Doctors at the Scott & White hospital in Temple, Tex., said Wednesday that they have treated eight of the wounded and that one more was on the way. Three of the patients were in critical condition in the ICU, and five were in serious condition. Seven of them were male, and one was female. Their injuries ranged from mild to life-threatening, a majority of them caused by single-gunshot wounds to the neck, chest and abdomen.

President Obama said he was “heartbroken that something like this might have happened again.” Speaking during a fundraising trip to Chicago, he pledged “to get to the bottom of exactly what happened.”

Read it all.

Posted in * Christian Life / Church Life, * Culture-Watch, * Economics, Politics, Anthropology, Death / Burial / Funerals, Ethics / Moral Theology, Health & Medicine, Iraq War, Mental Illness, Military / Armed Forces, Parish Ministry, Psychology, Stress, Theology, Violence

(CT) Kay Warren: A Year of Grieving Dangerously

The response to your Facebook post has been staggering. Was it written on the fly or what?

In the last month, there were four instances where I was subtly or not subtly moved along. I was having lunch with a mother younger than I am who was recently bereaved. Her loss was 14 months ago. I said, “Before the one-year mark was up, did you have people telling you, hinting or saying to you that you should move on?” I asked other people who had lost children. I was hearing the same story. It just made me mad. I jotted off that Facebook post and have been completely astounded by the response””3,780,000 views and more than 10,000 comments.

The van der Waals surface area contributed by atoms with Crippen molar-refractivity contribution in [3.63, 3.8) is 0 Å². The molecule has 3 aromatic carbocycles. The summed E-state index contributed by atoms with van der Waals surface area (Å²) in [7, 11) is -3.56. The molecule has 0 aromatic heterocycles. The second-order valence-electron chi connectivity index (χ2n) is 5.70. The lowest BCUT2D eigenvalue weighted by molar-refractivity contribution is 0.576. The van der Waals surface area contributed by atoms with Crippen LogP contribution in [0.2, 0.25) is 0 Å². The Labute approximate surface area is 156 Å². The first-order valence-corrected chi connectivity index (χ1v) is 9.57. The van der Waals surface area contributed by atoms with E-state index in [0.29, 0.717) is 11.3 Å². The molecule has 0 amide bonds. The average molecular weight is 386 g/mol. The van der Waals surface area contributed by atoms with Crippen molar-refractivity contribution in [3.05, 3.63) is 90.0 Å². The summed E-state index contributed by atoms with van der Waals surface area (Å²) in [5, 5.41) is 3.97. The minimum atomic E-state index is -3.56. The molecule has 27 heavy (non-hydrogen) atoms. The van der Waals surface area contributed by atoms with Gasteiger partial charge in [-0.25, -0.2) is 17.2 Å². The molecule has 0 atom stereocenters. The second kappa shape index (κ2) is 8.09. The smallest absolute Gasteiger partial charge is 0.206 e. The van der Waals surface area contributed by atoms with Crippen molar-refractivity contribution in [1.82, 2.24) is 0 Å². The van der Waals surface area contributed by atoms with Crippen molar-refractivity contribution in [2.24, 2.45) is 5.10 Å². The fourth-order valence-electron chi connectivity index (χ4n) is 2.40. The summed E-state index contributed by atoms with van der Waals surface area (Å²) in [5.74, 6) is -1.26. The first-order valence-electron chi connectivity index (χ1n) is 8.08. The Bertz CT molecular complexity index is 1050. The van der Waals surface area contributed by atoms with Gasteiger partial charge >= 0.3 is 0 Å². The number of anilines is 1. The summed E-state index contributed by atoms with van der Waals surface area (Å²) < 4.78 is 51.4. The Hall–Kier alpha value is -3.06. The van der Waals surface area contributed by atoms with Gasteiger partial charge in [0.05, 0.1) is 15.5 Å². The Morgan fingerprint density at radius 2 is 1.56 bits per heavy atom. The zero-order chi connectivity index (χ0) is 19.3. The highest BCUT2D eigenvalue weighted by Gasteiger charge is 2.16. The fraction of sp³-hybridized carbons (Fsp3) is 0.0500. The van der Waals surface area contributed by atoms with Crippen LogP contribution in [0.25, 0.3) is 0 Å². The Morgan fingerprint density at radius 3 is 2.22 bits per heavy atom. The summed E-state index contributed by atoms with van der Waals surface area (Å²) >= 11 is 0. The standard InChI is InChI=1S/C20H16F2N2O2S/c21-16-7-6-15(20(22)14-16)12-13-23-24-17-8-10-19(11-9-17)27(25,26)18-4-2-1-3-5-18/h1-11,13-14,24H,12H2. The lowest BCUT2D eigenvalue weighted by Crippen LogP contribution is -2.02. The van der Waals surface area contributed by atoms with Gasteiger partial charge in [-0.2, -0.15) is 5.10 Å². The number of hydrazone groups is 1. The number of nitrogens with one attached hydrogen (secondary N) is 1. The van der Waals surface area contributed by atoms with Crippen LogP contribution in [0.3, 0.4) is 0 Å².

Aren’t most of the comments supportive?

Somebody wrote, “I want to print words around my neck that say, ‘Please just read Kay Warren’s Facebook post.'”

Read it all.

Posted in * Christian Life / Church Life, * Culture-Watch, * Religion News & Commentary, --Social Networking, Blogging & the Internet, Children, Ethics / Moral Theology, Evangelicals, Marriage & Family, Mental Illness, Other Churches, Parish Ministry, Pastoral Theology, Psychology, Religion & Culture, Theology, Young Adults

(Time) Rick Warren: Churches Must Do More to Address Mental Illness

…the church has been caring for the sick, both physically and mentally for 2,000 years longer than any government or agency. Most people are unaware that it was the Church that invented the idea of hospitals. For centuries the Church has been a refuge for the outcast, those on the margins, and anyone enduring societal stigma and shame.

Finally, studies have shown that when families or individuals experience the chaos caused by mental illness, the first place they typically call in a crisis is not a doctor, a law office, the school, or the police, but rather they call or go see their priest or pastor. Anyone who’s served as a receptionist for a church knows that they often are required to do triage in mental illness cases. Why is that? Because people instinctively know that churches are called by God to be places of refuge, comfort, guidance, and practical help for those who suffer.

It’s time to stand with those who are suffering.Read it all.

Posted in * Christian Life / Church Life, * Culture-Watch, Anthropology, Ethics / Moral Theology, Mental Illness, Parish Ministry, Pastoral Theology, Psychology, Religion & Culture, Theology